The PHC CWS was released in May 2001, and has proved a useful tool for managing many hydrocarbon-contaminated sites. However, it is becoming apparent that the application of the PHC CWS guidelines has some significant limitations when applied to weathered and aged hydrocarbons in soil. The preferred method of managing hydrocarbon contamination at many PHC-impacted sites is to bioremediate the hydrocarbon-contaminated soil.
Typically, bioremediation is effective at reducing PHC fractions F1 and F2 below PHC CWS guideline levels, and at many sites, F4 is below guideline levels anyway. Bioremediation is usually successful at reducing F3 concentrations to a certain extent, but eventually an endpoint is reached where no further bioremediation occurs. This may occur while F3 concentrations are still above PHC CWS guideline levels.
Studies have indicated that in some cases these residual concentrations of F3, while above PHC CWS guidelines, are actually non-toxic to plants and soil invertebrates. The current report presents additional data supporting this finding. Currently, a manager has the option to conduct site-specific toxicity testing, using a battery of test species, on biotreated soils to determine whether residual F3 concentrations are still toxic. However, site-specific toxicity testing can be an expensive and lengthy process. This project seeks to develop a more easily applicable solution to this issue.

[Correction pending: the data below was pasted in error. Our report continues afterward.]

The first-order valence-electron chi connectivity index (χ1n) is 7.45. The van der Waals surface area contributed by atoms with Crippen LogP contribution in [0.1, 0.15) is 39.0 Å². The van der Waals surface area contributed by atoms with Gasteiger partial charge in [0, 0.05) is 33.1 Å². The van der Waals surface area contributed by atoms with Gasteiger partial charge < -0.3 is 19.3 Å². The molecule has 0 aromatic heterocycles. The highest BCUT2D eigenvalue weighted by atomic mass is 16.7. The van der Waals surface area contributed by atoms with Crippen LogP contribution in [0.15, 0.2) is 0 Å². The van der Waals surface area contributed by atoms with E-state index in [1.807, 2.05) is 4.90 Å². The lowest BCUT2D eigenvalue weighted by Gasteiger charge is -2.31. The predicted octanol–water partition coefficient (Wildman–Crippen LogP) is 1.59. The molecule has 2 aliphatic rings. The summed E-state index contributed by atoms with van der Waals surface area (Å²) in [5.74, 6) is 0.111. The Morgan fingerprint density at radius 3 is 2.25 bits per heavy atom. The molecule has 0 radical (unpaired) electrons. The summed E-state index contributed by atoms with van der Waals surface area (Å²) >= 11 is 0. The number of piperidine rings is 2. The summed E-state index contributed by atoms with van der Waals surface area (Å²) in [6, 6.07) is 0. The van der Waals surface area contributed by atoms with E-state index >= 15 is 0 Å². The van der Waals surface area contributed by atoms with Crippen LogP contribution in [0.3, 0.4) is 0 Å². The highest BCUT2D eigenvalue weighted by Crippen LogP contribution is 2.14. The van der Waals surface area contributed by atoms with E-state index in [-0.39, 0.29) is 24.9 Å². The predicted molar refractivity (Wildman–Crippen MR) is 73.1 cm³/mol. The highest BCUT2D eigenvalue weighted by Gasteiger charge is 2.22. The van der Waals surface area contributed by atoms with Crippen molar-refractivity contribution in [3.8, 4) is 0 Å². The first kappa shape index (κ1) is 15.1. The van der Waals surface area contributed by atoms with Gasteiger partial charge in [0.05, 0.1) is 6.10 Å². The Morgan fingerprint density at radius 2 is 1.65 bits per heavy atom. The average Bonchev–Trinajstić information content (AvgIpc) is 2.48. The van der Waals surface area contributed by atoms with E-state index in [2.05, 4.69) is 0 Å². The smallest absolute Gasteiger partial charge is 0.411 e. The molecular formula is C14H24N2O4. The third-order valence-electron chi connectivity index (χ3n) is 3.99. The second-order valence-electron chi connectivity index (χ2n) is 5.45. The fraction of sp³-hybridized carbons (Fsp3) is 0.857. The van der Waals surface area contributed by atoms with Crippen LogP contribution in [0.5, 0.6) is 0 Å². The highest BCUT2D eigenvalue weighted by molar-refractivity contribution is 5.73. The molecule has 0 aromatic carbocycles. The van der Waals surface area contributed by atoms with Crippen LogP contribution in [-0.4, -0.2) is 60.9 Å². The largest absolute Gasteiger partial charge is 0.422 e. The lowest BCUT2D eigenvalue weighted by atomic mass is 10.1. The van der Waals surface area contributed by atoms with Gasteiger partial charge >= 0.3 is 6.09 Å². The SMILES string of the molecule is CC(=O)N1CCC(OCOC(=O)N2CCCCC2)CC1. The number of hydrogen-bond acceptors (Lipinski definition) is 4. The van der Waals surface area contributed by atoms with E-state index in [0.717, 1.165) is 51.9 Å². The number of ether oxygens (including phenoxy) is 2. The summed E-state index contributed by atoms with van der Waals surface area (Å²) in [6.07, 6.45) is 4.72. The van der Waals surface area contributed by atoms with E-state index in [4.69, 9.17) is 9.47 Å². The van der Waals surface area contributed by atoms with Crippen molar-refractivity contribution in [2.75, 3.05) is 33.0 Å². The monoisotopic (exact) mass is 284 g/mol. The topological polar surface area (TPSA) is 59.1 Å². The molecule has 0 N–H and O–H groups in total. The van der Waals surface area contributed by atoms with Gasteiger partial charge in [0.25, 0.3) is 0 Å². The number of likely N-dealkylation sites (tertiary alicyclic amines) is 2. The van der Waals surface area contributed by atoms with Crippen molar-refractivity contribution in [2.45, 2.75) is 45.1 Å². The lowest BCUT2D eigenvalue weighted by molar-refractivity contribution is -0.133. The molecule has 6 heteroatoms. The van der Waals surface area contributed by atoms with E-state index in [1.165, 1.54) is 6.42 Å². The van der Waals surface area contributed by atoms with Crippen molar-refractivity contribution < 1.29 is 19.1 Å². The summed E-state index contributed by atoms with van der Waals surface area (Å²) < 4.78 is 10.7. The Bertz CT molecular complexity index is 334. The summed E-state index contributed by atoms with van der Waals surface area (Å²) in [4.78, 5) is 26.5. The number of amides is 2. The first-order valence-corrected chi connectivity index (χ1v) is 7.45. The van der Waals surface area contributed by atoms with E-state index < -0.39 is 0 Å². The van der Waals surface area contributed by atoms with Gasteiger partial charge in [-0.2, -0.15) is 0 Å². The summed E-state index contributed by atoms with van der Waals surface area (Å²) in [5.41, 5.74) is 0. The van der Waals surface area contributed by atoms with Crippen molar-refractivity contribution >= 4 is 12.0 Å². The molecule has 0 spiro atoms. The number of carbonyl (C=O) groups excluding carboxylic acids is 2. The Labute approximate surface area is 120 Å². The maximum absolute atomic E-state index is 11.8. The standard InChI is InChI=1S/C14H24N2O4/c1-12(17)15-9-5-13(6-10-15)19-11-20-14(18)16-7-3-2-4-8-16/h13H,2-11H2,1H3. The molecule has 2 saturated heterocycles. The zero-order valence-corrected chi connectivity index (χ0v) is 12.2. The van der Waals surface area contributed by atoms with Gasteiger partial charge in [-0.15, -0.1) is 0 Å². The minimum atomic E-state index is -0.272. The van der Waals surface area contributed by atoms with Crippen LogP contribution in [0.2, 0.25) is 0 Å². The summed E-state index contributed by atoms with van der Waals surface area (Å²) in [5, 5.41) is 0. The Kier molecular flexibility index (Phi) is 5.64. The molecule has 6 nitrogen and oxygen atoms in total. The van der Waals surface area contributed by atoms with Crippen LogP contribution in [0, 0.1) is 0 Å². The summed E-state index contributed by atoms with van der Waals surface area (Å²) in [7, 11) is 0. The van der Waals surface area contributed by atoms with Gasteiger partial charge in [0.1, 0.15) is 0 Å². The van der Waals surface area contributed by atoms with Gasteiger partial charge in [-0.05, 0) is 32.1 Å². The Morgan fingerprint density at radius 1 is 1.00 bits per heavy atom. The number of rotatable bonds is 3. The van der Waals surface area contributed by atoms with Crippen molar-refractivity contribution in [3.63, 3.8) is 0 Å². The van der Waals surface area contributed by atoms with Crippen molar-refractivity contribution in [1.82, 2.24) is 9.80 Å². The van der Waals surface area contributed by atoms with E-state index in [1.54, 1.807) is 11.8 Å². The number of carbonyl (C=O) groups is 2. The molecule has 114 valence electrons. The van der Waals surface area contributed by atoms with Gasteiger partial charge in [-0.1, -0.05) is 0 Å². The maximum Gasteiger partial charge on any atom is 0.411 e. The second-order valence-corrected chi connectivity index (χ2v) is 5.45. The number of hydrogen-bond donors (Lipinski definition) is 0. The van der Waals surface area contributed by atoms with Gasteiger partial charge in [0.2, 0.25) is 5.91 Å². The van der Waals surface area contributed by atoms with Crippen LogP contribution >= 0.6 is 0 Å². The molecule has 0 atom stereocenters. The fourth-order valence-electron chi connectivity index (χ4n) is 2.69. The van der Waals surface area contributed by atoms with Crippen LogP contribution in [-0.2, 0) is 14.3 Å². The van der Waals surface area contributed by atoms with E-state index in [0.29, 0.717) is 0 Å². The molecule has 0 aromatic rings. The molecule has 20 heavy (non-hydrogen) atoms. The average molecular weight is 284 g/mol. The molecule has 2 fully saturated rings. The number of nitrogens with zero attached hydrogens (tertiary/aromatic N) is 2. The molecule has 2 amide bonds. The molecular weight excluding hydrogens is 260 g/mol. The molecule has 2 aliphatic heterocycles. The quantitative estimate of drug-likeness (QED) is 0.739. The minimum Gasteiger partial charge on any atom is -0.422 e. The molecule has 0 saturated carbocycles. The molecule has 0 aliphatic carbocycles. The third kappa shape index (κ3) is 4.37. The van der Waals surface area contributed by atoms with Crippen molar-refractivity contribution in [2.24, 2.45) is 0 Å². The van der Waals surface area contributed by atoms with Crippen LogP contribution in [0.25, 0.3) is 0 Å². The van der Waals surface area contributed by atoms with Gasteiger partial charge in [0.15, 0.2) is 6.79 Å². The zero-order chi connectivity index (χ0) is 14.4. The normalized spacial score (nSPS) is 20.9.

The objective of the work presented in this report was to develop an empirical bioavailability index for weathered/aged PHC fraction F3 in soil with a view to facilitating the closure of PHCimpacted sites following bioremediation and/or natural attenuation of PHC-contaminated soil. It
is intended that this bioavailability index would be used, together with limited toxicity testing, to close PHC-impacted sites at Tier 2.